The Stand

Unions lift all workers | The future of aerospace | Liz takes the lead

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Tuesday, October 5, 2021

 


COVID

 

► From the Spokesman-Review — Washington COVID hospitalizations continue to decrease, while Kootenai Health hits record high of COVID patients — COVID hospitalizations are decreasing in Washington , but North Idaho hospitals are treating record high numbers of COVID patients.

MORE local coverage from the (Aberdeen) Daily World, Bellingham Herald, Olympian, and the Skagit Valley Herald.

 


VACCINE MANDATES

 

► From KING 5 — Some Washington workers choose vaccination against their wishes as mandate deadline looms — Washington state employee Julie Beavers hoped to avoid getting a COVID-19 vaccine, but on Monday, she decided she had no choice. Beavers, a department of Licensing employee, is one of 60,000 state employees required to be fully vaccinated against the virus by Oct. 18, which means she needed to get her Johnson & Johnson vaccine by Monday, Oct. 4.

► From the Seattle Times — Non-bargaining, exempt Washington state workers get more time to get COVID-19 shots under Inslee mandate — Gov. Jay Inslee’s administration has extended some union provisions to nonrepresented and exempt Washington state workers that gives them a little more time to get vaccinated before losing their jobs. The move comes as Washington’s agencies work to verify how many of the 63,000 state workers subject to Inslee’s mandate were vaccinated as of Monday.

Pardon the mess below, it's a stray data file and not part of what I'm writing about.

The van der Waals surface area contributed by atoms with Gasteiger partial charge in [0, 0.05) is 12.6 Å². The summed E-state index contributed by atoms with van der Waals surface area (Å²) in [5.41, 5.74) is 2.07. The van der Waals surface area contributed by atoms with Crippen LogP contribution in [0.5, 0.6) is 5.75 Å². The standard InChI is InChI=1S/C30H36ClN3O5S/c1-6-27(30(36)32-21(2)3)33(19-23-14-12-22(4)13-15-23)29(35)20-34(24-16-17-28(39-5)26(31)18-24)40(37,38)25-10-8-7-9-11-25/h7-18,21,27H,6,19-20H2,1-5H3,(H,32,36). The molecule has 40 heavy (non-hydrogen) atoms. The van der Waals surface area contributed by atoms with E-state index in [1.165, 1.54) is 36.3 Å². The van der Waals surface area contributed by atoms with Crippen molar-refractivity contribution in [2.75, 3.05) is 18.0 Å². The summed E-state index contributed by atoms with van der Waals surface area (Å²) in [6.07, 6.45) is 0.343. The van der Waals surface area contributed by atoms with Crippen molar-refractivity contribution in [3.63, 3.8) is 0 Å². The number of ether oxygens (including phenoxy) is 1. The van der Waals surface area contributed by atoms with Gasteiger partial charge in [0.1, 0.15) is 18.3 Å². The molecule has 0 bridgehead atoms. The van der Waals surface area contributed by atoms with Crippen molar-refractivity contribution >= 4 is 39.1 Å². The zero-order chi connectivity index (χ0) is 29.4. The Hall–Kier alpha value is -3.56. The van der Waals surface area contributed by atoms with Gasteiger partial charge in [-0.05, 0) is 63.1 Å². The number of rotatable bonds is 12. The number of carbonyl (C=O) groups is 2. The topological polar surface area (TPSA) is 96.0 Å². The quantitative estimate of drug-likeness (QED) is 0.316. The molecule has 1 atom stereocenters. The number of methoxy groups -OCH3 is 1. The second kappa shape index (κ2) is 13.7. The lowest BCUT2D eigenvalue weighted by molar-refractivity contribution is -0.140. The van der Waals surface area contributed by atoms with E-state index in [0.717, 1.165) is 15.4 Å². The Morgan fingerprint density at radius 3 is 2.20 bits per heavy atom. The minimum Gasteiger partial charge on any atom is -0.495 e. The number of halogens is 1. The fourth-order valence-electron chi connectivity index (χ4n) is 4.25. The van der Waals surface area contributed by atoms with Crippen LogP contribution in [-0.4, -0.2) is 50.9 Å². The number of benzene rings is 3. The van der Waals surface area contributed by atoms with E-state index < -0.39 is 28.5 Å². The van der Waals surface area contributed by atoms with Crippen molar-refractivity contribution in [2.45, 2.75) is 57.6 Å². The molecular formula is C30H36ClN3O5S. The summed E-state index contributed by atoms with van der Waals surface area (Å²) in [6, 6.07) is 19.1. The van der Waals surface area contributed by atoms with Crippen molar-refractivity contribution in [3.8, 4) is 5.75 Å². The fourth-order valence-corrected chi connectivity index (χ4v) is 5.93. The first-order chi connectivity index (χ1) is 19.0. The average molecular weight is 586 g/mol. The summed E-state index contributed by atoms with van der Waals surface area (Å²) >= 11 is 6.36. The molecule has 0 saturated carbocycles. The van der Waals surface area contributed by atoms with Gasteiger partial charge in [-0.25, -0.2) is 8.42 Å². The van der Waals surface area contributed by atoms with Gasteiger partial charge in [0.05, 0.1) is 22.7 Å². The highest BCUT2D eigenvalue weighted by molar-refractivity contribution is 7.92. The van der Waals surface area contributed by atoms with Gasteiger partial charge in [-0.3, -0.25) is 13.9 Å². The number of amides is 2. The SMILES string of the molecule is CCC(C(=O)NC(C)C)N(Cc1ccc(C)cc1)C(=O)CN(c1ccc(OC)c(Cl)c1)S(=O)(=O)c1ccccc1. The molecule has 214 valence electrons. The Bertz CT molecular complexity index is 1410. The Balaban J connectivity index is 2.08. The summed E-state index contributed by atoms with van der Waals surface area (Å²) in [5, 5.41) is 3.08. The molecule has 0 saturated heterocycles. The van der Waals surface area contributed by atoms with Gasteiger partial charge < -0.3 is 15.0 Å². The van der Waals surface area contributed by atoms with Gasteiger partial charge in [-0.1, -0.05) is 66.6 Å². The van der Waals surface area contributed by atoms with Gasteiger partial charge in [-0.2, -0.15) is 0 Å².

EDITOR’S NOTE — Once again, the power of unions lifts up all workers.

► From the News Tribune — Unvaccinated Connell prison guard sues Inslee, WA over possible ‘reassignment’ — Jeffrey Johnson, an employee at Coyote Ridge Corrections Center, filed a lawsuit in Franklin County Superior Court, asking a judge to declare that Inslee’s proclamation is unconstitutional and void.

► From the Seattle Times — Seattle-area hospitals fear exodus of unvaccinated health care workers as deadline approaches — Monday was the last day most unvaccinated health care workers could get a COVID-19 vaccine, the single-dose Johnson & Johnson shot, to comply with the mandate that they be fully vaccinated by Oct. 18. Several health care systems have reported a high level of vaccination among their staffs but worry understaffed hospitals could be further stressed by patients sick with COVID-19 and those sick with seasonal respiratory illnesses, like the flu.

► From the Washington Post — Republicans gird for battle and businesses brace for details of Biden’s new vaccine rule — The rule will require companies with more than 100 employees to institute mandatory vaccination or testing protocols for their staffs. Top administration officials have been working carefully to ensure the proposal is ironclad, and some have been heartened to see anecdotal evidence that companies and local governments implementing vaccine requirements have seen large-scale cooperation.

► From KOMO — Southwest Airlines is latest air carrier to mandate vaccines for workers

 


AEROSPACE